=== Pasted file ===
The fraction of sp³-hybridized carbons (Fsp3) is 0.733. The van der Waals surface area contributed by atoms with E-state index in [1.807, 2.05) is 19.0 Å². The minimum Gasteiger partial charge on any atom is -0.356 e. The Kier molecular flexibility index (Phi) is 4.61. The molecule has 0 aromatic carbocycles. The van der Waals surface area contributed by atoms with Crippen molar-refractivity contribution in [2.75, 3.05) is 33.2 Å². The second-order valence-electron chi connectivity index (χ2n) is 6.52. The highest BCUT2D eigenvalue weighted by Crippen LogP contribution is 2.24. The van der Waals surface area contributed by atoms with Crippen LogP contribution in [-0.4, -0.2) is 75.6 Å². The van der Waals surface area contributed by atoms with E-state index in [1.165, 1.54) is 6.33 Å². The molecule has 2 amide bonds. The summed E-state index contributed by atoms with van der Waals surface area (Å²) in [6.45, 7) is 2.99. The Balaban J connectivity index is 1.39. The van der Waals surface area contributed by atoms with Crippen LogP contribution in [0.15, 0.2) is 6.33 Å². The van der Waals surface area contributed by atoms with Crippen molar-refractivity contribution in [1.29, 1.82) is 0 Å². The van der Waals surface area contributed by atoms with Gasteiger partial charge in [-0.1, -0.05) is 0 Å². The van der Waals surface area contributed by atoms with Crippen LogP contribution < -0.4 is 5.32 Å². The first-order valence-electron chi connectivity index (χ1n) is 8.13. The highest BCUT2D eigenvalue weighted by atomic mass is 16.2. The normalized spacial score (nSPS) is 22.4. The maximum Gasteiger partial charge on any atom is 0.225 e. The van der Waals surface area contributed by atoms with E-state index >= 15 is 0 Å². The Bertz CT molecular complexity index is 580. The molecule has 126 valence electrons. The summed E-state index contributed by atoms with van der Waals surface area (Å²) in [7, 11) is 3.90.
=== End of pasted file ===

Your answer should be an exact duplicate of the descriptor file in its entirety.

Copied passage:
The fraction of sp³-hybridized carbons (Fsp3) is 0.733. The van der Waals surface area contributed by atoms with E-state index in [1.807, 2.05) is 19.0 Å². The minimum Gasteiger partial charge on any atom is -0.356 e. The Kier molecular flexibility index (Phi) is 4.61. The molecule has 0 aromatic carbocycles. The van der Waals surface area contributed by atoms with Crippen molar-refractivity contribution in [2.75, 3.05) is 33.2 Å². The second-order valence-electron chi connectivity index (χ2n) is 6.52. The highest BCUT2D eigenvalue weighted by Crippen LogP contribution is 2.24. The van der Waals surface area contributed by atoms with Crippen LogP contribution in [-0.4, -0.2) is 75.6 Å². The van der Waals surface area contributed by atoms with E-state index in [1.165, 1.54) is 6.33 Å². The molecule has 2 amide bonds. The summed E-state index contributed by atoms with van der Waals surface area (Å²) in [6.45, 7) is 2.99. The Balaban J connectivity index is 1.39. The van der Waals surface area contributed by atoms with Crippen LogP contribution in [0.15, 0.2) is 6.33 Å². The van der Waals surface area contributed by atoms with Crippen molar-refractivity contribution in [1.29, 1.82) is 0 Å². The van der Waals surface area contributed by atoms with Gasteiger partial charge in [-0.1, -0.05) is 0 Å². The van der Waals surface area contributed by atoms with Crippen LogP contribution < -0.4 is 5.32 Å². The first-order valence-electron chi connectivity index (χ1n) is 8.13. The highest BCUT2D eigenvalue weighted by atomic mass is 16.2. The normalized spacial score (nSPS) is 22.4. The maximum Gasteiger partial charge on any atom is 0.225 e. The van der Waals surface area contributed by atoms with E-state index >= 15 is 0 Å². The Bertz CT molecular complexity index is 580. The molecule has 126 valence electrons. The summed E-state index contributed by atoms with van der Waals surface area (Å²) in [7, 11) is 3.90.